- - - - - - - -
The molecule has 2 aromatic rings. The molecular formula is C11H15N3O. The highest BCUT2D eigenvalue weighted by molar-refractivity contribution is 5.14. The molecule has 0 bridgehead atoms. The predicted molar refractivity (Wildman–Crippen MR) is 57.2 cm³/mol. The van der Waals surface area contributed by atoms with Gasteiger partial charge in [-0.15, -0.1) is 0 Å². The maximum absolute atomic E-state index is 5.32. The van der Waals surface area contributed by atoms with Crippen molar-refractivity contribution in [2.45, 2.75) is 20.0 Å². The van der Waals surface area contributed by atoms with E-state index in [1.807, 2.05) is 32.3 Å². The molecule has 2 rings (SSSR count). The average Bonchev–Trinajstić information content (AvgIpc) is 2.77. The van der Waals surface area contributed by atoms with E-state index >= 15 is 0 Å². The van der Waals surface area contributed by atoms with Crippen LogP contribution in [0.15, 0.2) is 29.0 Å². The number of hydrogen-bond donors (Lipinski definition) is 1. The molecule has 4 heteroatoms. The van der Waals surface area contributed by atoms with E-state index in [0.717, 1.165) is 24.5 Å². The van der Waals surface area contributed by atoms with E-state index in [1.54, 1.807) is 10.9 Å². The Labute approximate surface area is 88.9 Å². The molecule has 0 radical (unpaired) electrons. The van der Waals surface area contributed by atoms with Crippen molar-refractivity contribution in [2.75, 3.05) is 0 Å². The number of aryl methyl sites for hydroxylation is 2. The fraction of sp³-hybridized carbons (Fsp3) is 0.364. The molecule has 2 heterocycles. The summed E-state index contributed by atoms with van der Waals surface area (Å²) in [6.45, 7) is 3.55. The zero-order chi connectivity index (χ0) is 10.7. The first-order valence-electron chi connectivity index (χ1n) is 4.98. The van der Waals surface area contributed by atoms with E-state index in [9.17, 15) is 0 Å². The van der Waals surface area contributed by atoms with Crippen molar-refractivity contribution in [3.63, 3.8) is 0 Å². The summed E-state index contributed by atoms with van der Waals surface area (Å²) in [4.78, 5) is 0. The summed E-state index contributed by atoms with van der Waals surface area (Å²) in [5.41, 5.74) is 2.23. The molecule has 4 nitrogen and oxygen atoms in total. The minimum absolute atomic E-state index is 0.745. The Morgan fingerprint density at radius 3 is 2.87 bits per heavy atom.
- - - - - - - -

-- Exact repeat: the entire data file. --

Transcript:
The molecule has 2 aromatic rings. The molecular formula is C11H15N3O. The highest BCUT2D eigenvalue weighted by molar-refractivity contribution is 5.14. The molecule has 0 bridgehead atoms. The predicted molar refractivity (Wildman–Crippen MR) is 57.2 cm³/mol. The van der Waals surface area contributed by atoms with Gasteiger partial charge in [-0.15, -0.1) is 0 Å². The maximum absolute atomic E-state index is 5.32. The van der Waals surface area contributed by atoms with Crippen molar-refractivity contribution in [2.45, 2.75) is 20.0 Å². The van der Waals surface area contributed by atoms with E-state index in [1.807, 2.05) is 32.3 Å². The molecule has 2 rings (SSSR count). The average Bonchev–Trinajstić information content (AvgIpc) is 2.77. The van der Waals surface area contributed by atoms with E-state index >= 15 is 0 Å². The van der Waals surface area contributed by atoms with Crippen LogP contribution in [0.15, 0.2) is 29.0 Å². The number of hydrogen-bond donors (Lipinski definition) is 1. The molecule has 4 heteroatoms. The van der Waals surface area contributed by atoms with E-state index in [0.717, 1.165) is 24.5 Å². The van der Waals surface area contributed by atoms with E-state index in [1.54, 1.807) is 10.9 Å². The Labute approximate surface area is 88.9 Å². The molecule has 0 radical (unpaired) electrons. The van der Waals surface area contributed by atoms with Crippen molar-refractivity contribution in [2.75, 3.05) is 0 Å². The number of aryl methyl sites for hydroxylation is 2. The fraction of sp³-hybridized carbons (Fsp3) is 0.364. The molecule has 2 heterocycles. The summed E-state index contributed by atoms with van der Waals surface area (Å²) in [6.45, 7) is 3.55. The zero-order chi connectivity index (χ0) is 10.7. The first-order valence-electron chi connectivity index (χ1n) is 4.98. The van der Waals surface area contributed by atoms with E-state index in [9.17, 15) is 0 Å². The van der Waals surface area contributed by atoms with Crippen molar-refractivity contribution in [3.63, 3.8) is 0 Å². The summed E-state index contributed by atoms with van der Waals surface area (Å²) in [4.78, 5) is 0. The summed E-state index contributed by atoms with van der Waals surface area (Å²) in [5.41, 5.74) is 2.23. The molecule has 4 nitrogen and oxygen atoms in total. The minimum absolute atomic E-state index is 0.745. The Morgan fingerprint density at radius 3 is 2.87 bits per heavy atom.